In the JournalsPerspective

LipiFlow more effective than warm compress for dry eye disease

One session of vectored thermal pulsation was more efficacious than a warm compress for treating dry eye disease, according to a study.

The systematic review and meta-analysis consisted of 385 patients from four randomized controlled trials that compared the efficacy of a 12-minute vectored thermal pulsation treatment (LipiFlow, Johnson & Johnson Vision) vs. warm compress treatment. The primary outcome of the study was gland function, and secondary outcomes were tear breakup time, Schirmer test, tear osmolarity, lipid layer thickness, SPEED scores and OSDI scores.

LipiFlow patients experienced significantly greater improvement at 2 to 4 weeks in meibomian gland function, tear breakup time and SPEED scores compared with warm compress patients. There was a significantly greater reduction for LipiFlow patients in OSDI scores at 2 to 4 weeks and 3 months compared with warm compress patients.

No differences were observed between the two cohorts in Oxford staining, Schirmer tests, tear osmolarity or lipid layer thickness.

The study authors said vectored thermal pulsation has several advantages over warm compresses, “such as less time consumption (single 12-minute course) and longer treatment effects.” One trial in the study showed evidence that vectored thermal pulsation had an effect on evaporative dry eye and meibomian gland dysfunction at 1 year. – by Robert Linnehan

Disclosures: The authors report no relevant financial disclosures.

One session of vectored thermal pulsation was more efficacious than a warm compress for treating dry eye disease, according to a study.

The systematic review and meta-analysis consisted of 385 patients from four randomized controlled trials that compared the efficacy of a 12-minute vectored thermal pulsation treatment (LipiFlow, Johnson & Johnson Vision) vs. warm compress treatment. The primary outcome of the study was gland function, and secondary outcomes were tear breakup time, Schirmer test, tear osmolarity, lipid layer thickness, SPEED scores and OSDI scores.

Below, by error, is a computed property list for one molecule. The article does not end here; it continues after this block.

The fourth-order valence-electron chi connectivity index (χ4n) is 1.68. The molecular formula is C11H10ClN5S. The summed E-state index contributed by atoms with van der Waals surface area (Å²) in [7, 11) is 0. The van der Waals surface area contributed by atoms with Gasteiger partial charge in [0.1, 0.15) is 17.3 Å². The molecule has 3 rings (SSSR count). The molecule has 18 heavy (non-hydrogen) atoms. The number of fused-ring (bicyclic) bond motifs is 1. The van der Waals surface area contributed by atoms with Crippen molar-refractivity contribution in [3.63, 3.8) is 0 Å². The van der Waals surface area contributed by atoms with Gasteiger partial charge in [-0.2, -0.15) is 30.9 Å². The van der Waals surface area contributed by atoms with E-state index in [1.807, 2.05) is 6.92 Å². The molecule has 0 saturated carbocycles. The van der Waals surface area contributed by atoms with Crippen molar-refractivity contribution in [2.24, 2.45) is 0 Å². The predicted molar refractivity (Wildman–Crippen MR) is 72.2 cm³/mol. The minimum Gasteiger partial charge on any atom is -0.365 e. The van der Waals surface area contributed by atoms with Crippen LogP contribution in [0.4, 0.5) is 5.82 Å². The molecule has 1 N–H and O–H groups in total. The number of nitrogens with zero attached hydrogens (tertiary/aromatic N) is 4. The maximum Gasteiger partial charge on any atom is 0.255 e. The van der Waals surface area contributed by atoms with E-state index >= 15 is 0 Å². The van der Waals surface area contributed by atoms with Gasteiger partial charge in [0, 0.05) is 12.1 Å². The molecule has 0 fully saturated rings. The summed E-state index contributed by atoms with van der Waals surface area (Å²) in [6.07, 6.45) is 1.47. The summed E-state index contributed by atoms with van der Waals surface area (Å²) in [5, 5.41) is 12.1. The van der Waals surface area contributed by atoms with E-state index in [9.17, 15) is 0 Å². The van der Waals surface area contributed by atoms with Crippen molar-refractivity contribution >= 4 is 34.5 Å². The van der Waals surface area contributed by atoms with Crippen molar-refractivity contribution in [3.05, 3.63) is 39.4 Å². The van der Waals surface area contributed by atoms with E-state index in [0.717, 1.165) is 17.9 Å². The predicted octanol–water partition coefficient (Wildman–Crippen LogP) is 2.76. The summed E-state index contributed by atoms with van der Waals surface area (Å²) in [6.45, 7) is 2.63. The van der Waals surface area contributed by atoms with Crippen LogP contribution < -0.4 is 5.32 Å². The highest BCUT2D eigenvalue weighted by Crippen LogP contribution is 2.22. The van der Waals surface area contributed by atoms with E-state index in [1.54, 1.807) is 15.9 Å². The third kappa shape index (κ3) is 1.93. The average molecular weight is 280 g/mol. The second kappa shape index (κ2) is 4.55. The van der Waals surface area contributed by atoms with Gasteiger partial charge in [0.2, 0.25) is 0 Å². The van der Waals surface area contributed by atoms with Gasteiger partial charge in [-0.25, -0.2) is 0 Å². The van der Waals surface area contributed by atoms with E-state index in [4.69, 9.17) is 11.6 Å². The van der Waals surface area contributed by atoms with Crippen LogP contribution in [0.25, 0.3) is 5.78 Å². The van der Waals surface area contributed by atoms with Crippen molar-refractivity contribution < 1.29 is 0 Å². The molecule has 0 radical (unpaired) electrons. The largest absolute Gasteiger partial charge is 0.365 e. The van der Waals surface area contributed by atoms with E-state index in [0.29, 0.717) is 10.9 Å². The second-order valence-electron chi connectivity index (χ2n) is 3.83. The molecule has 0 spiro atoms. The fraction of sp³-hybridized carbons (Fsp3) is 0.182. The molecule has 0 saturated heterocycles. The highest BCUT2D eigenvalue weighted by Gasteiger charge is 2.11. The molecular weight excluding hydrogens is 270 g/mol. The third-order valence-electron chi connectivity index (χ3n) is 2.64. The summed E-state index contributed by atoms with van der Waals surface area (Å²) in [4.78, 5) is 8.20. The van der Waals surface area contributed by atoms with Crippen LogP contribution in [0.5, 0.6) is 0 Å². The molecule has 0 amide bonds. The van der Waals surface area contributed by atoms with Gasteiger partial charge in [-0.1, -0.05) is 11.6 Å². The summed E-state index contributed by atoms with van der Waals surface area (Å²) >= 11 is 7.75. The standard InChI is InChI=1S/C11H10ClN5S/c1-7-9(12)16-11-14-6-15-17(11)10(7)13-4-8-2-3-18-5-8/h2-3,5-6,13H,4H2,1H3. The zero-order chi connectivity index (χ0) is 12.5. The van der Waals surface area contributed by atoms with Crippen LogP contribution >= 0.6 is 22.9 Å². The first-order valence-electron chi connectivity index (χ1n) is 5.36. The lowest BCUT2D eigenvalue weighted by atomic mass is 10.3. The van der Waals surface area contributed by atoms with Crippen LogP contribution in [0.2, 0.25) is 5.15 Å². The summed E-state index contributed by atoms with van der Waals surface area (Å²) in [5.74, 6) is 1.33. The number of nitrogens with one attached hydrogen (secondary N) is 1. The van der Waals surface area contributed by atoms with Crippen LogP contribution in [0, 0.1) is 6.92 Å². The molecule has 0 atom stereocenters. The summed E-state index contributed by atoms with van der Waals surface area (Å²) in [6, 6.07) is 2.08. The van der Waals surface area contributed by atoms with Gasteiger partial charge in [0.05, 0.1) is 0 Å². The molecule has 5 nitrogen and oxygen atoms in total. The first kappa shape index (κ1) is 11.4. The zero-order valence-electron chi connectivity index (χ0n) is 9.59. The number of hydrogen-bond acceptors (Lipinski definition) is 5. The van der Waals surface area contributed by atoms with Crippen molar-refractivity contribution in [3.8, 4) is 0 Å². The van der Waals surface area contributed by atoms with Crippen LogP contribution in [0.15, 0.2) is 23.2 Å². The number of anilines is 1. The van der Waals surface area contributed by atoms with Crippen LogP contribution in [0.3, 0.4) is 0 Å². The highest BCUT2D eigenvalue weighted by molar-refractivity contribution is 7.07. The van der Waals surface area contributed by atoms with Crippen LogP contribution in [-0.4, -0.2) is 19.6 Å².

LipiFlow patients experienced significantly greater improvement at 2 to 4 weeks in meibomian gland function, tear breakup time and SPEED scores compared with warm compress patients. There was a significantly greater reduction for LipiFlow patients in OSDI scores at 2 to 4 weeks and 3 months compared with warm compress patients.

No differences were observed between the two cohorts in Oxford staining, Schirmer tests, tear osmolarity or lipid layer thickness.

The study authors said vectored thermal pulsation has several advantages over warm compresses, “such as less time consumption (single 12-minute course) and longer treatment effects.” One trial in the study showed evidence that vectored thermal pulsation had an effect on evaporative dry eye and meibomian gland dysfunction at 1 year. – by Robert Linnehan

Disclosures: The authors report no relevant financial disclosures.

    Perspective
    Cynthia Matossian

    Cynthia Matossian

    Meibomian gland dysfunction is not only more easily diagnosed using recent advances in imaging equipment, it can also be treated with an ever-growing list of procedures. The common thread among the available treatment options is enhancing the malleability of the impacted meibum to help extract it from the glands, allowing more olive oil-like lipid to squirt onto the tear surface with each blink. Dry eye disease has a global prevalence with MGD as one of its main causes. This meta-analysis done by Pang and colleagues in Taipei, Taiwan, compared the efficacy of vectored thermal pulsation treatment (VTPT) with a warm compress treatment (WCT). The primary outcome was gland function; tear breakup time, Schirmer test, tear osmolarity, lipid layer thickness, and responses to the SPEED and OSDI questionnaires were secondary endpoints.

    WCT poses some challenges in that it must be done daily for a few minutes by the patient, creating the potential for nonadherence to recommended therapy. With WCT, it is also difficult to achieve the therapeutic range of temperature and to get the appropriate level of heat to the inner lid without overheating the cornea or the eyelids. Most importantly, WCT does not provide gland evacuation, which is critical for MGD treatment, whereas VTPT delivers heat to the inner and outer eyelid while removing meibum from the glands.

    In this study with 385 patients, significantly greater improvement in meibomian gland function as well as in tear breakup time and responses to the SPEED questionnaire were observed in the VTPT group compared with the WTC group. Moreover, a significantly greater reduction in OSDI scores was observed in the VTPT group compared with the WTC group. In conclusion, a single 12-minute VTPT was more efficacious than traditional WCT in treating MGD.

    • Cynthia Matossian, MD, FACS
    • OSN Cataract Surgery Board Member

    Disclosures: Matossian reports no relevant financial disclosures.